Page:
Another day, another article slamming CASL. Yesterday it was called “a bad law” in an FP Comment. Today’s article titled CASL: A high-level look at the looming disaster called CASL “draconian” and stated “It’s hard to believe that antispam legislation can be this disastrous, but it’s true.” Well these authors can join an esteemed club. CASL has been ridiculed by the press which has called it, among other things, a Monty-Python-esque farce and Spamaflop, deeply stupid, and a sledgehammer that is ludicrous regulatory overkill. Its all that and more including almost certainly being unconstitutional.
Archive for the ‘CASL’ category
CASL is a bad law and cannot reasonably be justified on any basis. On that issue, I recommend you read a feature article in the Financial Post today The great anti-spam cash grab. Here are a few choice extracts from the article.
CASL is a bad law. It offers no benefit to consumers, yet imposes red tape and additional costs on businesses. Worse still, it reduces competition, actually harming consumers. Finally, it is inconsistent with Canada’s free market economy and very likely unconstitutional…
CASL cannot work. It is incapable of stopping most spam…
Meanwhile, CASL imposes large costs on businesses…
The CRTC announced yesterday that it bagged another CASL pelt – this time Rogers Media. The company agreed to an undertaking with the CRTC and to pay $200,000 to avoid expensive enforcement proceedings.
Rogers Media allegedly sent commercial emails (CEMs) containing an unsubscribe mechanism that did not function properly or which could not be readily performed by the recipient. In some instances, the electronic address used to unsubscribe was allegedly not valid for the required minimum of 60 days following the sent message. Rogers Media also allegedly failed to honour, within 10 business days, requests from some recipients to unsubscribe from receiving future commercial emails.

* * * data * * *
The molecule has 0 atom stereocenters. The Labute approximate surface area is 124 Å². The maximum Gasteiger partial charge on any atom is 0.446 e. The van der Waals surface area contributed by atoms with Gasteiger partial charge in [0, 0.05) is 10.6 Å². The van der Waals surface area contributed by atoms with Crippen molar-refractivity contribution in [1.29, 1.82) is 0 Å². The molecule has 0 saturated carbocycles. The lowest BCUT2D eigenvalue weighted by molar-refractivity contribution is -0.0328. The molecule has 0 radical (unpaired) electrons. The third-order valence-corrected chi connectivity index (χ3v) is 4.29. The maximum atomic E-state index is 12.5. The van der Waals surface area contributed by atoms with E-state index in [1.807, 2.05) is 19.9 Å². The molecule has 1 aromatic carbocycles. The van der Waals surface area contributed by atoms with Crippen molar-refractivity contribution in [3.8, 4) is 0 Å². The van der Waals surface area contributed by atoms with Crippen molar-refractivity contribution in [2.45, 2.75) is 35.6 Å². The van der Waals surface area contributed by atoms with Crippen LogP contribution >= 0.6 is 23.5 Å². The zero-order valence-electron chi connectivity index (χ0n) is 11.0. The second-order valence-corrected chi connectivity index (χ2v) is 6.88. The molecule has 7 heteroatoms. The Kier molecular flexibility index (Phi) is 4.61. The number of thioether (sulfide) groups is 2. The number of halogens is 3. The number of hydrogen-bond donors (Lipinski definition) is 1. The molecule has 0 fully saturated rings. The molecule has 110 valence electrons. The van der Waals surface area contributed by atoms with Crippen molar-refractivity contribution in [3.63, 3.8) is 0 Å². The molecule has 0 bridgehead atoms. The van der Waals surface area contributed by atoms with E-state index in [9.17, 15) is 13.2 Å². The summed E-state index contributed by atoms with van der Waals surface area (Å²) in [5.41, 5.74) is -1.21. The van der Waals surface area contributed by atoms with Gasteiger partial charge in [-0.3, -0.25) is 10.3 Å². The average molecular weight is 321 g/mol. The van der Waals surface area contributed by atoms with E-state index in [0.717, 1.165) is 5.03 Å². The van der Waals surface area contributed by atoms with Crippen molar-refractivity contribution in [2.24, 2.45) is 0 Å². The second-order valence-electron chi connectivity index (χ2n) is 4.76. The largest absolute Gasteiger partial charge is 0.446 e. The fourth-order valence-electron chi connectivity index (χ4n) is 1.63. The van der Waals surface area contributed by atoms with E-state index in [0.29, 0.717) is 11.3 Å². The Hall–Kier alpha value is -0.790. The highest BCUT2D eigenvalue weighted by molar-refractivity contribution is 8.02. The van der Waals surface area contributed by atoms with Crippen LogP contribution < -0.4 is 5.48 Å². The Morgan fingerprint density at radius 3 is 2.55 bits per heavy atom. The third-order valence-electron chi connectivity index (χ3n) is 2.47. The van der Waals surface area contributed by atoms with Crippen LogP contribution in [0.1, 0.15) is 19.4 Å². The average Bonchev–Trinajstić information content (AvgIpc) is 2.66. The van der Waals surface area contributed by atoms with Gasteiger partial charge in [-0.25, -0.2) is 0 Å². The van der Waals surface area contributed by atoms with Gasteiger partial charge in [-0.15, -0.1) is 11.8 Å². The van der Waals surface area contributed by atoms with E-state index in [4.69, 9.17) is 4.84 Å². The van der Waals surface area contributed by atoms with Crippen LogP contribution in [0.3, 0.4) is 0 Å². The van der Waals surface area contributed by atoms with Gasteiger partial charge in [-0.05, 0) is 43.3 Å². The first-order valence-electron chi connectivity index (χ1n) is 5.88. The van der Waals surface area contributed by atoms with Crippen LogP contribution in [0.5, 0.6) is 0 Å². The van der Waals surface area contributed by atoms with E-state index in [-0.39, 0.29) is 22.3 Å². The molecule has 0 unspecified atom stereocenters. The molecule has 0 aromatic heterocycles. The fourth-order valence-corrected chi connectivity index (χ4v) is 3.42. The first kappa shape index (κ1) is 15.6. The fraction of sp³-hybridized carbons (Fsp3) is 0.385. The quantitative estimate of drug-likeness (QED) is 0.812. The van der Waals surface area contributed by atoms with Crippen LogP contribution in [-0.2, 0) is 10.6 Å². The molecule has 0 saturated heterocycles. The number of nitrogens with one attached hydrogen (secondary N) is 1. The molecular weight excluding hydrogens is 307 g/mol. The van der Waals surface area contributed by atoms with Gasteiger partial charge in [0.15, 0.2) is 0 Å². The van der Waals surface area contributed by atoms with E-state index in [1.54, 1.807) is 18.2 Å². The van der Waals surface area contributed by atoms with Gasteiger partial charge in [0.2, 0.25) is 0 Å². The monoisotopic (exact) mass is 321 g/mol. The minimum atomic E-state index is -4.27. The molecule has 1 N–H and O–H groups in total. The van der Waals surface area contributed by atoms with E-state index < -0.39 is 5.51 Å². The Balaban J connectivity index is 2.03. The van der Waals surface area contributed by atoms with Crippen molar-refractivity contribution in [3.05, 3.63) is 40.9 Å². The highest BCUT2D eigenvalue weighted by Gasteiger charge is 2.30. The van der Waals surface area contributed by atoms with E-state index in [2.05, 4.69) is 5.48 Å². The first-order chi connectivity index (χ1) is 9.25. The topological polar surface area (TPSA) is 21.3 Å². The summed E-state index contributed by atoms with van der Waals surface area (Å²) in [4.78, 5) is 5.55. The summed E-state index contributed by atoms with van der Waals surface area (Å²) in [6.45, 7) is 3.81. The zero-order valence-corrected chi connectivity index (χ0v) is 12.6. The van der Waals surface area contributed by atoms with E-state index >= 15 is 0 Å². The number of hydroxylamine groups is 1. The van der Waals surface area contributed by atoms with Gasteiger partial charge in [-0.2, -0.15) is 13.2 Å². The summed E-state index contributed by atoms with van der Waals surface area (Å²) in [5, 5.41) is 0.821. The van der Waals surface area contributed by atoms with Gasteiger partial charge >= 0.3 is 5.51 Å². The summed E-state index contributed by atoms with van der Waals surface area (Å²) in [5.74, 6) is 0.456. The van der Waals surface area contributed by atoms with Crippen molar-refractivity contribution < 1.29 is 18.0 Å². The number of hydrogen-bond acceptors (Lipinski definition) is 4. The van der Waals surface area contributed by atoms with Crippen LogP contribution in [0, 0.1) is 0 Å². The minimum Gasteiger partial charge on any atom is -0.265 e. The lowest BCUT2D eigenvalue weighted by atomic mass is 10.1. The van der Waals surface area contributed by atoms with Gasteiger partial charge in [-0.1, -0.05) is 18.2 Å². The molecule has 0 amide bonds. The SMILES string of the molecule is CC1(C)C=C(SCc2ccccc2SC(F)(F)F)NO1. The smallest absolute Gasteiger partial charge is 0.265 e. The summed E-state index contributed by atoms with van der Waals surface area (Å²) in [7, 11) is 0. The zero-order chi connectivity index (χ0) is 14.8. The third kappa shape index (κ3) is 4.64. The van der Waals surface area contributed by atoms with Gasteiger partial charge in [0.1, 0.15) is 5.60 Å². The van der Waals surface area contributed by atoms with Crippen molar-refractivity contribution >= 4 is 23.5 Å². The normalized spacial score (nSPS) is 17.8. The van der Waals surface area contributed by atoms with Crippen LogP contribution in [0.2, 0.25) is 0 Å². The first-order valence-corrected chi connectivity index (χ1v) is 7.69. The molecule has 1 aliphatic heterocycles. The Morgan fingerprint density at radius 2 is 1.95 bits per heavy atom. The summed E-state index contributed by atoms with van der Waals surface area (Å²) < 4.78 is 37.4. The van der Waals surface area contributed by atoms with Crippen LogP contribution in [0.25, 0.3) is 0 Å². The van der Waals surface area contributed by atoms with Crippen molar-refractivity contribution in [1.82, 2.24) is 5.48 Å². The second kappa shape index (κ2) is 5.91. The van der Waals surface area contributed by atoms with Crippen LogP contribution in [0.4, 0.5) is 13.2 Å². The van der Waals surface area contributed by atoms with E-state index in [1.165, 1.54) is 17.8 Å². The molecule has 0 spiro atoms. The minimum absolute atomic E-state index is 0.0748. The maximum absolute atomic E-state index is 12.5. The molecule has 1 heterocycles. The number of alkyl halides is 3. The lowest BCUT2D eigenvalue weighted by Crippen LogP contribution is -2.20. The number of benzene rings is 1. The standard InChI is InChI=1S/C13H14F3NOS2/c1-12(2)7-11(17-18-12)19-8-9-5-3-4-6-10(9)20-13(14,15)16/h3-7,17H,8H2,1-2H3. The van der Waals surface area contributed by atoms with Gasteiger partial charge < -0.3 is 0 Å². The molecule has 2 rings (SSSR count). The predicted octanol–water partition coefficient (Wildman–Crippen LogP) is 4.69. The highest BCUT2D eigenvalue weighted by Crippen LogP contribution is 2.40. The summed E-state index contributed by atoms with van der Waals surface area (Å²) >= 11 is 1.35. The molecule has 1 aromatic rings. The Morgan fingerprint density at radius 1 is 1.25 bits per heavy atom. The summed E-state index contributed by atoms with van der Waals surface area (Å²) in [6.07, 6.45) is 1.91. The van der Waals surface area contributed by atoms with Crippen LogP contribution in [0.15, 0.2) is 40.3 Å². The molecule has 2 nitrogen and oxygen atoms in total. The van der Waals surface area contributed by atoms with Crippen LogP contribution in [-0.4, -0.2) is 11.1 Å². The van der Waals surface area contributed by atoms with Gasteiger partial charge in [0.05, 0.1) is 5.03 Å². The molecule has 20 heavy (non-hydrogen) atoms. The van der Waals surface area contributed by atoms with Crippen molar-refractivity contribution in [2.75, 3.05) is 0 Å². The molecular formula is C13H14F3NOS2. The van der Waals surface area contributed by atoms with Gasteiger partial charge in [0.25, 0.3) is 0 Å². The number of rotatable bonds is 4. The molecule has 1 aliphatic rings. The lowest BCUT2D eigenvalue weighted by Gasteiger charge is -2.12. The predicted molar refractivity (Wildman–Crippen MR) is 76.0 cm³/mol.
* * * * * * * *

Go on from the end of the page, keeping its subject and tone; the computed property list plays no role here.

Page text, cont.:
The “anti-spam” portion of Canada’s anti-spam/spyware law (CASL) came into on July 1, 2014. The “malware/spyware” computer program provisions come into force on January 15, 2015.
Most organizations are having very difficult times adapting to CASL’s confusing and prescriptive rules. According to a recent mini-survey conducted by the Canadian Chamber of Commerce of over 160 of its members, from responses to questions answered over 90% of Canadian organizations believe that CASL should be scrapped, amended, or at least be subject to a Parliamentary review before it becomes law. Over 80% believe it will not be effective against the most harmful sources of spam. 63% believe that it will make business more difficult for them. Most believe CASL’s consent, disclosure and unsubscribe requirements are disproportionate and unreasonable. 56% believe CASL will impede the creation of a business environment driven by entrepreneurs that encourages jobs, growth and long term prosperity for Canadians.